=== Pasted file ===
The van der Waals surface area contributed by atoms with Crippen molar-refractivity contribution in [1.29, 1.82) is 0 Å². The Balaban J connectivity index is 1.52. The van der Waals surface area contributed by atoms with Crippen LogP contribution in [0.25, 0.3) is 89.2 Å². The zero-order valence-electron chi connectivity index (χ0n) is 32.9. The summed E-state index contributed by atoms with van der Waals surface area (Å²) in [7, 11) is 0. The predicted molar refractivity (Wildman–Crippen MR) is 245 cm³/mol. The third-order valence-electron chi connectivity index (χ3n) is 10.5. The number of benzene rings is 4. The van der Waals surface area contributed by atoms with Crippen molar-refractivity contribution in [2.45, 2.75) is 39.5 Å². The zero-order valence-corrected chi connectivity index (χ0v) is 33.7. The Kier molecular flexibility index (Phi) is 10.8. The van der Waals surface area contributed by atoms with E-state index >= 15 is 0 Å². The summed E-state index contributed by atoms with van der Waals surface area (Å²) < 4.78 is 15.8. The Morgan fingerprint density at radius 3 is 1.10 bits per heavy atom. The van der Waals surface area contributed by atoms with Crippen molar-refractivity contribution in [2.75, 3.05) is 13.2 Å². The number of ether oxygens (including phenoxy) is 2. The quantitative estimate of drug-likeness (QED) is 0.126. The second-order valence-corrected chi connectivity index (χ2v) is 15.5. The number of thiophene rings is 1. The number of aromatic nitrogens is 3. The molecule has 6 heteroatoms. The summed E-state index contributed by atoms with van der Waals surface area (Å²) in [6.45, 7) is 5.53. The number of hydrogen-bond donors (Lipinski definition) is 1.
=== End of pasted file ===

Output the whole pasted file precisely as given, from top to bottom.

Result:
The van der Waals surface area contributed by atoms with Crippen molar-refractivity contribution in [1.29, 1.82) is 0 Å². The Balaban J connectivity index is 1.52. The van der Waals surface area contributed by atoms with Crippen LogP contribution in [0.25, 0.3) is 89.2 Å². The zero-order valence-electron chi connectivity index (χ0n) is 32.9. The summed E-state index contributed by atoms with van der Waals surface area (Å²) in [7, 11) is 0. The predicted molar refractivity (Wildman–Crippen MR) is 245 cm³/mol. The third-order valence-electron chi connectivity index (χ3n) is 10.5. The number of benzene rings is 4. The van der Waals surface area contributed by atoms with Crippen molar-refractivity contribution in [2.45, 2.75) is 39.5 Å². The zero-order valence-corrected chi connectivity index (χ0v) is 33.7. The Kier molecular flexibility index (Phi) is 10.8. The van der Waals surface area contributed by atoms with E-state index >= 15 is 0 Å². The summed E-state index contributed by atoms with van der Waals surface area (Å²) < 4.78 is 15.8. The Morgan fingerprint density at radius 3 is 1.10 bits per heavy atom. The van der Waals surface area contributed by atoms with Crippen molar-refractivity contribution in [2.75, 3.05) is 13.2 Å². The number of ether oxygens (including phenoxy) is 2. The quantitative estimate of drug-likeness (QED) is 0.126. The second-order valence-corrected chi connectivity index (χ2v) is 15.5. The number of thiophene rings is 1. The number of aromatic nitrogens is 3. The molecule has 6 heteroatoms. The summed E-state index contributed by atoms with van der Waals surface area (Å²) in [6.45, 7) is 5.53. The number of hydrogen-bond donors (Lipinski definition) is 1.